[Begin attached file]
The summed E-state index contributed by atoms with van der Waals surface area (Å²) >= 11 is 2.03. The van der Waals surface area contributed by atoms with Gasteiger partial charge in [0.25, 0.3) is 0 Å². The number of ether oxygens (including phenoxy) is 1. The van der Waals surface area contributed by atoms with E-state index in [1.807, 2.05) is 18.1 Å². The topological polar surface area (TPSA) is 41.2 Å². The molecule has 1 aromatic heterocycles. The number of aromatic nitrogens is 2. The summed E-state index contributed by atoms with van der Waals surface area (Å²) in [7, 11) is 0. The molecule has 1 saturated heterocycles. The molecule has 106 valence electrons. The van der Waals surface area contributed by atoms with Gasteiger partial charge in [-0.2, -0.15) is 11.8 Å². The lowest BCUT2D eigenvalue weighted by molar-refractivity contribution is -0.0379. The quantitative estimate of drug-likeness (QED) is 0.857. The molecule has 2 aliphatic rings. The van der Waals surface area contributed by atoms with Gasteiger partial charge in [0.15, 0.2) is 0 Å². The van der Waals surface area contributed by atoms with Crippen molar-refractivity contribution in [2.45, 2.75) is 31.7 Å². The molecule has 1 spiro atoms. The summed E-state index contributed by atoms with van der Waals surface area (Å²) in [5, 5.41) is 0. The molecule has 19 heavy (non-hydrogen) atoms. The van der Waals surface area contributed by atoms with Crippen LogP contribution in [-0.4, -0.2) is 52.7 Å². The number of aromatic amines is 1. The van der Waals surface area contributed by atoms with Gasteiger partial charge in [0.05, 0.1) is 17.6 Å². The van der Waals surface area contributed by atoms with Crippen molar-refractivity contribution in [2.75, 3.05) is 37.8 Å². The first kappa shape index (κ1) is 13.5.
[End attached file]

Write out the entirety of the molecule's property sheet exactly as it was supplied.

The summed E-state index contributed by atoms with van der Waals surface area (Å²) >= 11 is 2.03. The van der Waals surface area contributed by atoms with Gasteiger partial charge in [0.25, 0.3) is 0 Å². The number of ether oxygens (including phenoxy) is 1. The van der Waals surface area contributed by atoms with E-state index in [1.807, 2.05) is 18.1 Å². The topological polar surface area (TPSA) is 41.2 Å². The molecule has 1 aromatic heterocycles. The number of aromatic nitrogens is 2. The summed E-state index contributed by atoms with van der Waals surface area (Å²) in [7, 11) is 0. The molecule has 1 saturated heterocycles. The molecule has 106 valence electrons. The van der Waals surface area contributed by atoms with Gasteiger partial charge in [-0.2, -0.15) is 11.8 Å². The lowest BCUT2D eigenvalue weighted by molar-refractivity contribution is -0.0379. The quantitative estimate of drug-likeness (QED) is 0.857. The molecule has 2 aliphatic rings. The van der Waals surface area contributed by atoms with Gasteiger partial charge in [0.15, 0.2) is 0 Å². The van der Waals surface area contributed by atoms with Crippen molar-refractivity contribution in [2.45, 2.75) is 31.7 Å². The molecule has 1 spiro atoms. The summed E-state index contributed by atoms with van der Waals surface area (Å²) in [5, 5.41) is 0. The molecule has 19 heavy (non-hydrogen) atoms. The van der Waals surface area contributed by atoms with Crippen LogP contribution in [-0.4, -0.2) is 52.7 Å². The number of aromatic amines is 1. The van der Waals surface area contributed by atoms with Gasteiger partial charge in [0.05, 0.1) is 17.6 Å². The van der Waals surface area contributed by atoms with Crippen molar-refractivity contribution in [2.75, 3.05) is 37.8 Å². The first kappa shape index (κ1) is 13.5.